It is a busy time to be a real estate agent in Squamish.

According to several Squamish realtors, this has been the busiest summer they have had since before the 2008 recession hit, both in terms of sales numbers and in interest from potential buyers.

Single-detached family houses in the district in particular have been as popular as campsites at the base of the Stawamus Chief in August.

Comparing last year's figures to this shows what a difference a year can make.

Sales figures are tricky to nail down because it depends on who you ask and what you include, but according to the Multiple Listings figures used by Lisa Bjornson, manager of Royal LePage, Black Tusk Realty in Squamish, in June and July this year sales were up 105 per cent over last year.

(The lowest percentage increase for this period reported to Pique by local realtors was 50 per cent.)

According to Bjornson, in June and July of this year, 117 units sold compared to 57 in June and July last year. Of the 117 sold this summer, 61 were single-detached homes.

"We definitely have seen a significant increase in market activity," said Bjornson.

She said sales in Squamish have actually been steadily increasing for the last six months, and interest really started to ramp up in April.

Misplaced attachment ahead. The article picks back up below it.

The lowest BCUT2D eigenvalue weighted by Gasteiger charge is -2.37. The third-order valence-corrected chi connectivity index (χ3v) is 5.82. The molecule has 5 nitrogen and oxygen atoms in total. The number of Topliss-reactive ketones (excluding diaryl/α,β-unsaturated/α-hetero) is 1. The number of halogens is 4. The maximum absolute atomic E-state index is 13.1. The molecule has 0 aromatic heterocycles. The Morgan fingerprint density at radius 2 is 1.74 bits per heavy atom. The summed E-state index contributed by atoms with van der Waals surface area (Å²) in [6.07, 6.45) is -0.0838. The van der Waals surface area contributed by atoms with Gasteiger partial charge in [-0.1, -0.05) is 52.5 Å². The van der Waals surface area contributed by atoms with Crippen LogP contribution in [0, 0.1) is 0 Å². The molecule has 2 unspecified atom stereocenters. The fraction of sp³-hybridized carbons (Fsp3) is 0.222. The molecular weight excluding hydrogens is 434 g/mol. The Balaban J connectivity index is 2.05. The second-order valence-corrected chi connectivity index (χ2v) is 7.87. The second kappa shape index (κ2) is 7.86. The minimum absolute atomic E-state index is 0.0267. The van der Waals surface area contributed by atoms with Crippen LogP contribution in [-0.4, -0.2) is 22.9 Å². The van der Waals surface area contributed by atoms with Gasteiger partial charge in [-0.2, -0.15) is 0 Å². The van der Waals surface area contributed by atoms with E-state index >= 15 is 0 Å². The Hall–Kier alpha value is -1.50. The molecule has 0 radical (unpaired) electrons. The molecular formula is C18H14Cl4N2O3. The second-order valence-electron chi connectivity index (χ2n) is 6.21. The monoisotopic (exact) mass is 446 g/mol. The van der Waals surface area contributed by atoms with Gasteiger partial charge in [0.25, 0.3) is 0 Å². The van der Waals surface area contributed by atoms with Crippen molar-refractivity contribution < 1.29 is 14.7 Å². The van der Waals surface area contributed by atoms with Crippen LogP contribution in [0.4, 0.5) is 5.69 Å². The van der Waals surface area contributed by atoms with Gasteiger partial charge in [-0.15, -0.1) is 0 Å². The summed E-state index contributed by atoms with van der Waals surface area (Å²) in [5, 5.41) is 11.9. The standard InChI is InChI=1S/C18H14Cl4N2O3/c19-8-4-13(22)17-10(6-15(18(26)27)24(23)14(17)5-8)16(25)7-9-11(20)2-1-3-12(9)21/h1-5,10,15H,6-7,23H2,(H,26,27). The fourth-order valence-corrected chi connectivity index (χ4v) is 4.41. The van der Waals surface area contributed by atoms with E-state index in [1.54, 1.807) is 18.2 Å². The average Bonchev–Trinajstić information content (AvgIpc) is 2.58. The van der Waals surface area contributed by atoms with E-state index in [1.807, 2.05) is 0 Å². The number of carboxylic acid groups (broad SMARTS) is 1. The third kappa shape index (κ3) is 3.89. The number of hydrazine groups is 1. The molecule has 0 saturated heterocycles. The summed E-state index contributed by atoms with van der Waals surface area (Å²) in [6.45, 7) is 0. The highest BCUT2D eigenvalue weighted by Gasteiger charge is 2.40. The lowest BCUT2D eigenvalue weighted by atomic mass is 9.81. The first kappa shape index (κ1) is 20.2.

The overall six-month numbers tell more of the story — 203 units were sold in the first six months of 2013 while 313 were sold January to July, 2014.

Of those, there were 101 single-family detached sales in 2013 versus 166 in the first six months of 2014. That is over a 60-per-cent increase.

Whistler is seeing an uptick in activity as well, but it doesn't compare to the movement in Squamish.

"For me personally, it was basically June 23 the light switch flipped on and the phones started ringing," said Matt Chiasson, realtor with RE/MAX Sea to Sky Real Estate in Whistler

Chiasson said Whistler has been busier in general with all the festivals and events and when there are more people in town, the realtors are busier, too.

Stats (MLS) for June show there were 66 sales total in Whistler while the same month last year saw 42 sales in Whistler. In July there were 56 sales up from 48 the year before.

"We had five years of declining prices from 2008 to 2013. After the global recession, our sales took a big hit, but our prices stayed up. So, our prices have slowly come down each year and our sales have slowly increased," Chiasson said.

The median price for a single-detached home in Whistler in July of this summer was still a hefty $1,160,000, double the average price for the same in Squamish, but prices have gone down making the Whistler's housing market a better value than it has been since the early 2000s.

Whistler Realtor Peter Dagg, with Tantalus Mountain Realty & Management, points out that the Phase 2 hotel condo prices are really down in Whistler.

"At the Holiday Inn you can by a studio [for 56 days of the year] for $40,000. Originally, in 2002, they sold for $160,000," Dagg said.

Dagg said most customers, close to 80 per cent, are from Vancouver. They know Whistler and they know what they want.

More than 80 per cent of residential sales in Whistler are second homeowners, he said.

So, Whistler's market is warming up thanks to more traffic in the village and somewhat lower prices, but what is making Squamish's market so hot?